I know I posted on this topic, but I did so without reading your post (number 3 I think). What resonated with me personally were these words of yours, which encapsulate my thoughts perfectly:-
"......But for me Stoney Littleton represents the little Wellow river with trailing water plants floating in the current and a rich wild planting of flowers lining its banks in summer, also the stoniness of the field you walk through as you approach the long barrow, probably evidence of its' creation.
Many of our prehistoric stones, barrows, etc remain in the wild places of the moors and high mountains, the last remaining bits of 'wildness' in this small country, perhaps that is what draws people to seek prehistory out."
Credit where it's due TE. For the record that little jewel was actually Moss.
Actually, regarding the point of 'wildness' I just happened to come across my notes from Arenig Fach last October....very basic, sure you've have many similar instances.
"Sure, the wind is severe, the lowland drizzle transformed into horizontal, lashing rain. But, hey.... this is Wales. So I'm not expecting to be picked up and dumped unceremoniously on my back as I attempt to venture towards the trig! Point taken, mam."
I'm transformed from a (hopefully) reasonably educated 21st centuty man into more or less simply a creature struggling to cope with the way the world is up here. This is a living planet, constantly changing, so for me debating whether the people who built the monuments 'felt' the same as us about them is very much an (albeit interesting) aside. Seeing as I'm very much trending toward atheism, I very much doubt it. That is not the point, I think. Did the Bronze Age people 'feel' the same about the Neolithic monuments they inherited as did their builders. Impossible to be certain, but again, I very much doubt it or else they wouldn't have amended their habits. But they certainly felt 'something' very powerful had to be attributed to them or else they wouldn't have treated them with the apparent recerence they did.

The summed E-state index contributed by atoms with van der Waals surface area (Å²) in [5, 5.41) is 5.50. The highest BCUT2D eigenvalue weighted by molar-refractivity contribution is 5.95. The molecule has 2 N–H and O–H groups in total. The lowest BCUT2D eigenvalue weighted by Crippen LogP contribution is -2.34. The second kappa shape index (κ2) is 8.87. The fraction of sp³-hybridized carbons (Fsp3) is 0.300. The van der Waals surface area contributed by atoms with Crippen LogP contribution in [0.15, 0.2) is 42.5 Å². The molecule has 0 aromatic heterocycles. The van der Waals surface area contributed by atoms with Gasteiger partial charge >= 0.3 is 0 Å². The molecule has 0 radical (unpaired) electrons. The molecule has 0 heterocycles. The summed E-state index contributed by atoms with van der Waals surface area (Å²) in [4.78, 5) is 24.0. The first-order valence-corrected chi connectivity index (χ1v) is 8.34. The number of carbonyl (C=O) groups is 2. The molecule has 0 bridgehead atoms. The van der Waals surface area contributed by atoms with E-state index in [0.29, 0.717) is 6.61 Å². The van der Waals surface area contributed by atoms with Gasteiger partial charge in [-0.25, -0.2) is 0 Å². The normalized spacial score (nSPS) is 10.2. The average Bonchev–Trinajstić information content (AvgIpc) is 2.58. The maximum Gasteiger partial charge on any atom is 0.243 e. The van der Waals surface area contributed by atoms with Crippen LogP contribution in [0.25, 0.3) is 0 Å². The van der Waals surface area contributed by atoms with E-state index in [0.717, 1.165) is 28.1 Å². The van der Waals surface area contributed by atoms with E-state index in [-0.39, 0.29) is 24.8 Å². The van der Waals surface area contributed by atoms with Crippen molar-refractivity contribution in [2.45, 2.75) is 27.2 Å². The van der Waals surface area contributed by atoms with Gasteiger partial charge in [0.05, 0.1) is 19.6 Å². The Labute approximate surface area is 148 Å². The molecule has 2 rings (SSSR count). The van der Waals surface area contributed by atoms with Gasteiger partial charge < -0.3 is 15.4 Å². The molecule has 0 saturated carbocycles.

No, for me the major point is how we relate to these monuments TODAY. Do we feel the landscape they represent is 'special' now, somewhere which invokes emotion in us merely through the act of being there? In other words, do they possess a 'sense of place'? Or do they just represent something to 'collect'.... in much the same way many hillwalkers 'tick off' tops without appearing to actually experience any emotional response. I sit upon summits, within stone circles, upon long barrows etc for hours because doing so releases 'something' inside me, something that makes me feel 'right', allows me to interact with the weather, wildlife etc. I'll always recall an elderly Indian gentlemen responding to a young woman exclaiming that 'these are just a bunch of old stones' with 'ah, but they represent the dawn of civilisation, everything we are'. Couldn't have put it better myself.